Dear Camp Director…

By Beth Margolin


Sending your child with LD to camp for the first time can be stressful • Here’s how one mother of a 7-year-old child with NLD helped ensure a smooth transition to day camp by sharing helpful information with the staff

2.6.12-Camp-DirectorDear Camp Director,

Thank you for taking the time to talk with me back in December about my children, especially my older son Jeffrey, who will be attending your camp this summer. Jeffrey is a wonderful child, and I wanted to give you some more information about him and Nonverbal Learning Disabilities (NLD) to help ensure that he has a successful summer.

Jeffrey is really excited about camp this year. He can’t wait for archery, boating, ropes, nature, music, and golf, and he sees every day as an adventure. While he loves to try new things, traditional ball sports are difficult for him, particularly in a highly competitive atmosphere, because of the amount of coordination and energy required. However, he’ll be the biggest cheerleader of the group, rooting for everyone else. He also loves swimming, but his upper body strength is weak, and he mostly doggy paddles. He’ll do best in a small instructional group with a patient teacher, and at free swim he’ll be happy to bounce around in an area of the pool where he can stand.

To understand Jeffrey best, it is important to understand what NLD is. The name is deceiving, because Jeffrey is highly verbal. Kids with NLD are usually exceptionally bright, like Jeffrey, with unbelievable verbal skills. Their deficits are in nonverbal skills such as watching people’s faces to see if their facial expressions and words match (the reason Jeffrey may not understand if a child is teasing him), or in sensory integration (the reason Jeffrey may seem overly distracted and unable to concentrate or focus in large groups of people). Following, I have outlined some issues kids with NLD experience:

  • Poor Social Skills. Jeffrey is a sweet, kind, and funny child. He wants friends, but often doesn’t know the right way to go about making them. While some children act out, that is not Jeffrey. He will fail to make eye contact, forget to say “hi” or turn his body away in a conversation, which makes the other person think he doesn’t want to be friends or is not paying attention. Please give Jeffrey an understanding counselor who will help him negotiate the social environment and make friends with the other boys.
  • Poor Visual-Spatial Skills. This is a tough one to explain, but one of the key effects NLD has on Jeffrey is his difficulty holding pictures in his mind. This will affect everything from remembering faces to remembering how to get back to the pool from the music hall. Eventually, Jeffrey will get it, but while some kids only need a day or two to remember the kids’ names in their group, it may take Jeffrey two weeks. It would be helpful if his counselor could greet him off the bus the first week, because he will not remember his counselor’s face in a crowd, nor remember where he is supposed to go. In addition, saying aloud the names of the counselor and kids often, especially in smaller groups, will help him to remember who everyone is.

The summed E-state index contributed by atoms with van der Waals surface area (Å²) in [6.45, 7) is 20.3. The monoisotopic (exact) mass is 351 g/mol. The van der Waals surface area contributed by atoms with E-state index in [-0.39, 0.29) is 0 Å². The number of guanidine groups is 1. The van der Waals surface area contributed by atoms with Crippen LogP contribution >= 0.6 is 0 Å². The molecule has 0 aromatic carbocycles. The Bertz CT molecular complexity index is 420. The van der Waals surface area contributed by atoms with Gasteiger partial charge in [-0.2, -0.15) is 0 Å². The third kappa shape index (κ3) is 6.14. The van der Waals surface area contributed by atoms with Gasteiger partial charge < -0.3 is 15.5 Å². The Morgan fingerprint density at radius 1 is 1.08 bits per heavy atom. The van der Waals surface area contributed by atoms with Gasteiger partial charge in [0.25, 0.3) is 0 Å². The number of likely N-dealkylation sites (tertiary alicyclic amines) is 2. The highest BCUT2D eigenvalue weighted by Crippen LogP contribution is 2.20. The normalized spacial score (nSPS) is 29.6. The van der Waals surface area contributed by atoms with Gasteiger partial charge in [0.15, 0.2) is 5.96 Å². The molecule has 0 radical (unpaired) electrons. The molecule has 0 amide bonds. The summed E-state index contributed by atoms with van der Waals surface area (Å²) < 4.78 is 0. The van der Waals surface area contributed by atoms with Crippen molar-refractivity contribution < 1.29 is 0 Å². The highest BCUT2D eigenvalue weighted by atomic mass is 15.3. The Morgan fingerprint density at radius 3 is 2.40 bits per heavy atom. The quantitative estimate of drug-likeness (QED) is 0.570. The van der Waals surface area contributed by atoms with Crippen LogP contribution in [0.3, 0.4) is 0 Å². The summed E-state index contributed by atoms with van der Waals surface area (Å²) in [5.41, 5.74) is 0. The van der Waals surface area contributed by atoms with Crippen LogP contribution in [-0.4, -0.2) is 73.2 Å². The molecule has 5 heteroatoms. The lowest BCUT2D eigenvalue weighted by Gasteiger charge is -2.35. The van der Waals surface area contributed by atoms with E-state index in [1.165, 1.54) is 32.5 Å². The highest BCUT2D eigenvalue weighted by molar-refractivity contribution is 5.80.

• Poor Sensory Motor Skills. I know you have had children with problems in this area, so I’ll just say that Jeffrey has low muscle tone, tires easily, and often gets disoriented in large crowds. While I do not think Jeffrey will require an aide, I do think he will need special attention in the pool area, where there are so many children and there is so much going on, and at other times when multiple groups of children are congregating. As I mentioned to you on the phone, Jeffrey will always bring up the rear, though it doesn’t bother him, but he’ll need a patient counselor who doesn’t mind the extra time it might take for Jeffrey to get from Point A to Point B.

It’s important that the people working with Jeffrey understand his strengths as well as his needs, because he really is a bright and funny kid. His body may be slow and awkward, but his heart and mind are quite full and exceptional.

Finally, I’ll just add that my younger son, Dan is a typical, bright soon-to-be 5 year old, who is also excited about camp. This will be his first full-day experience, though, and he will not know other children. Please help him fit in, and I know he will do the rest just fine!

It would be great if I could bring Jeffrey and Dan by the camp prior to their start date. This will help Jeffrey get the lay of the land without the other children and will reduce any stress that he may have about starting camp. I’d like to call you in the beginning of June to try to set something up that would be convenient for all of us.

Thanks again for letting me share my sons with you. Feel free to call me with any questions or concerns.


Beth Margolin


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